Are demons real?

Are demons real? September 22, 2014

What are demons?

This question comes up for me because of my birthday Tarot reading. Every year I consult the cards to get a hint of the themes the year will bring. This year the cards reassured me that I am balanced in the powers of air, fire, water, and earth, I know who I am and have the strength to face the circumstances life throws at me.

Then the cards told me that I would be facing every unresolved fear and karmic debt and demon of my life.

That’s a daunting prospect. I’m rolling up my sleeves and figuring out what that means. After a few decades of living I’ve got a pretty good handle on my fears. I think karmic debts you just deal with as you go, that’s part of life’s journey. But what’s a demon?

It’s a fair question. Many Pagan traditions don’t recognize demons, but my tradition does; demonology is part of Ceremonial Magic.

European (Graeco-Roman) Paganism acknowledges the existence of spirits. “Demon” derives from the Greek word “daemon”, a spirit midway between people and deities. Daemones could be either hostile or helpful to people. The Latin word “angelus” described the same sort of spirit; this word passed into English as “angel”. Eventually “angel” came to mean helpful spirit and “demon” described a hostile spirit. Contemporary ceremonial continues that division, with angels treated as powerful beings friendly to humans, while demons are lesser beings, indifferent or mischievous or actively hostile.

Medieval grimoires treated demons as fierce spirits with powers that could be harnessed to the magician’s will through compulsion. This is called “goetic” magic and has its own rituals, tools, invocations and banishings. The most famous and popular book of goetic magic is the Lesser Key of Solomon the King which lists 72 demons who can be invoked to assist the magician in specific tasks such as finding lost items, telling the future, locating a fortune, and procuring love. Other demons have loftier powers such as teaching the sciences and mending friendships. The demons are described in meticulous detail; they are expected to physically appear to the magician in the course of the operation.

Twentieth-century editions of goetic grimoires treat these demons as figments of the mind. Crowley arguably started the trend with his version, edited by Lon DuQuette and Christopher Hyatt as Aleister Crowley’s Illustrated Goetia: Sexual Evocation, where Crowley says bluntly, “The spirits of the Goetia are portions of the human brain.”

In psychologized magic a demons are projections of our unresolved issues and repressed selfish desires, embodying the infantile need to have what we want immediately. In the culture at large demons have also come to represent internal processes; we often say someone who committed suicide was “tortured by inner demons”.

Twenty-first century Pagans are challenging the psychologization of the gods. Deities are not just aspects of the universal human mind, archetypes, but are living beings with an external reality beyond the human psyche, capable of entering into relationship with humans. If this is so, if the gods are real, what about the other spirits that earlier Pagans treated as having independent reality? Doesn’t the de-psychologization of deity at least imply the de-psychologization of demons?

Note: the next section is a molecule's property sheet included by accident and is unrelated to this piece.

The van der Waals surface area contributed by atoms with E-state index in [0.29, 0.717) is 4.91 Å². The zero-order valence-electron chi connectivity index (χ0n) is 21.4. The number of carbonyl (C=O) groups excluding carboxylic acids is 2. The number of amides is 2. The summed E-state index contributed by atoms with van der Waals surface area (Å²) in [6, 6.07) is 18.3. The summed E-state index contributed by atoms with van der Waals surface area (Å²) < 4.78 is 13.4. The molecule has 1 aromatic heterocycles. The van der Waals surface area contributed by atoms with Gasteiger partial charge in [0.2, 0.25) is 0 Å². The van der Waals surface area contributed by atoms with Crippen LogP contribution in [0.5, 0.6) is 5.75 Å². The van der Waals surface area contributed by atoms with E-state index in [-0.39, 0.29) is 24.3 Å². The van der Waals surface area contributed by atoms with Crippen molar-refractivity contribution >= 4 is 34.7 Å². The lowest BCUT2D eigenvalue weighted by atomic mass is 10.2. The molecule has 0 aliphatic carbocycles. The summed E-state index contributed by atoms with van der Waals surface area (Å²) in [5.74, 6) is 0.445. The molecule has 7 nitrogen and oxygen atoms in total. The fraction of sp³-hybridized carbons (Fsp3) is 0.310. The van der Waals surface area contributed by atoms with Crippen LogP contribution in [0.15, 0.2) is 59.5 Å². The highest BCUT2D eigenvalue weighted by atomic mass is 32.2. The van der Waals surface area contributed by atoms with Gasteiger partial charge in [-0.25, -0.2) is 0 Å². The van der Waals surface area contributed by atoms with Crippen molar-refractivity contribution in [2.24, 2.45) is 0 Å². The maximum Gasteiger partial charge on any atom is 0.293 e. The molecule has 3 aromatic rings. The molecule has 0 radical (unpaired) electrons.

If demons are real, how do we deal with them? I’ve done a bit of goetia, and I find myself uncomfortable with the whole apparatus of threat and compulsion. A more contemporary approach treats the demon pretty much like an untrained dog. Instead of the fierce punishments of previous generations, the modern magician uses firm discipline to teach the demon, correcting unwanted behavior and rewarding the desired behavior. The magician works with the demon to become useful, and the demon gets to progress up the developmental ladder, so that both are uplifted at the same time.

As a theurgist I know that the Chaldean Oracles counseled the magician to protect herself from the demon-dogs who sought to disrupt her spiritual operations. This seems to me to be prudent, and the known apparatus of circle and talisman seems up t the task. I wear a protective amulet every day and use specific protections while performing theurgic evocations.

Whether the demon is be a projection of mind or a lesser spirit progressing spiritually by working with a human, neither case seems to be adequately described by the medieval imagery of a wolf with a serpent’s tail vomiting flames, or the power to turn up chests of gold. It seems to me that those descriptions need updating. That seems like one of those major tasks that could take the operator into some very dark places. I’m not volunteering for the task, but I’m interested in the work of anyone who wanted to take it on.

For myself, I am aware of the possibility that the demons I face are real, while remaining open to what they mirror to me in myself. If I can learn to treat demons with gentle respect maybe I can acquire a gentler respect for my own shortcomings; if so, that would be a year well spent.

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